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When Healing Others, Remember to Heal Yourself, Too

November 29, 2012

Taking care of a terminally ill family member or friend can be exhausting, both physically and mentally. A recent article in the New York Times detailed doctors’ lack of mental and emotional self-care when it comes to treating terminally ill patients. Rather than listening and supporting patients, some doctors who feel helpless in the face of critical diagnoses prescribe unnecessary treatments to show they care.

Caregivers don’t have this option, which may only compound the problem. The issue is that both doctors and caregivers are facing is called compassion fatigue, a type of vicarious traumatization that arises from seeing someone close to you suffer. Anyone administering palliative care is probably familiar with the emotional and mental toll it can take. 

Luckily, there is something you can do to combat compassion fatigue and throw yourself fully into caring for your loved one. IIN visiting teacher Dr. Andrew Weil recommends mindful meditation to cultivate mental techniques to reduce stress and limit exhaustion. If you are finding yourself stressed or overwhelmed by the demands of palliative care, sit in a quiet, peaceful place, paying attention to your own breathing. Whenever a thought intrudes on your attention to breath, simply turn your attention back to breath without judgment or frustration. For more tips, check out our guide on how to meditate or get three simple breathing exercises from Dr. Weil.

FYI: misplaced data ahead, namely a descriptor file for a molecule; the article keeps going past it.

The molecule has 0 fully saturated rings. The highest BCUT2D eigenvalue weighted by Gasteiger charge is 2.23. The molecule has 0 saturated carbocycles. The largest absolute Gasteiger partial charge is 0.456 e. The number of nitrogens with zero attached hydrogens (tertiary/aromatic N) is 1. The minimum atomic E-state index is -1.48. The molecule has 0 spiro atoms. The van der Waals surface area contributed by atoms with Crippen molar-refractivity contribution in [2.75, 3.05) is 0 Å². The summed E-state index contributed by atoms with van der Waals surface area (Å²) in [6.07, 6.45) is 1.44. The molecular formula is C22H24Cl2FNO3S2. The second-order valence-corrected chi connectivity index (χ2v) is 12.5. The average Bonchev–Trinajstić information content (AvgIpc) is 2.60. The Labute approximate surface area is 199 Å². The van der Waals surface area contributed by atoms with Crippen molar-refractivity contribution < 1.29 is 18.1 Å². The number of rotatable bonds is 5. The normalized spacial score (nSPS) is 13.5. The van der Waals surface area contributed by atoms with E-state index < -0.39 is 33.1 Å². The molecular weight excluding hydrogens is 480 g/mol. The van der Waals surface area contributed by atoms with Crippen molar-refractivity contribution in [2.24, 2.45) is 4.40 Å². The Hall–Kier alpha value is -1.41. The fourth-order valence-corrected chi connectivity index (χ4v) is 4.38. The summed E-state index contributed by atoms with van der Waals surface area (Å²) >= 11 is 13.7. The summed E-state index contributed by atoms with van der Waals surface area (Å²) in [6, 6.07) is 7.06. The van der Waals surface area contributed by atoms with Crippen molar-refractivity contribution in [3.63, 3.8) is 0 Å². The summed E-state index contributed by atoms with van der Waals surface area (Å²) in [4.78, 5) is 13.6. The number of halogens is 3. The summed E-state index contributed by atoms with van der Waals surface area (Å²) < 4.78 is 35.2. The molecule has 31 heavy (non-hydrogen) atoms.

Dr. Kearney of the Santa Barbara College Hospital highlights the many benefits of meditation for caregivers, including the ability to be more self aware, empathetic and patient focused. Doctors who meditate make fewer errors in treatment and are increasingly rational rather than reactionary when considering treatment options. Caregivers, too, benefit from increasing optimism and calm.

Aim for 30 minutes of meditation each day to see maximum benefits. However, if, like many of us, finding 30 minutes of quiet time seems hilariously impractical, as little as 8-10 minutes can be beneficial. If you can’t imagine when you’d fit even this amount of meditation into your day, consider meditating while on a coffee or snack break, or even while you’re washing your hands. It might not be the quiet, peaceful place where you’ll see optimum benefits, but every little bit helps!

Also, don’t forget the importance of taking a little time out for yourself, whether you take a walk, go for lunch with a friend or take a yoga class once a week. Self-care is exceptionally important when you’re giving so much of yourself to someone else.

Have you ever cared for an ill loved one? How did you cope?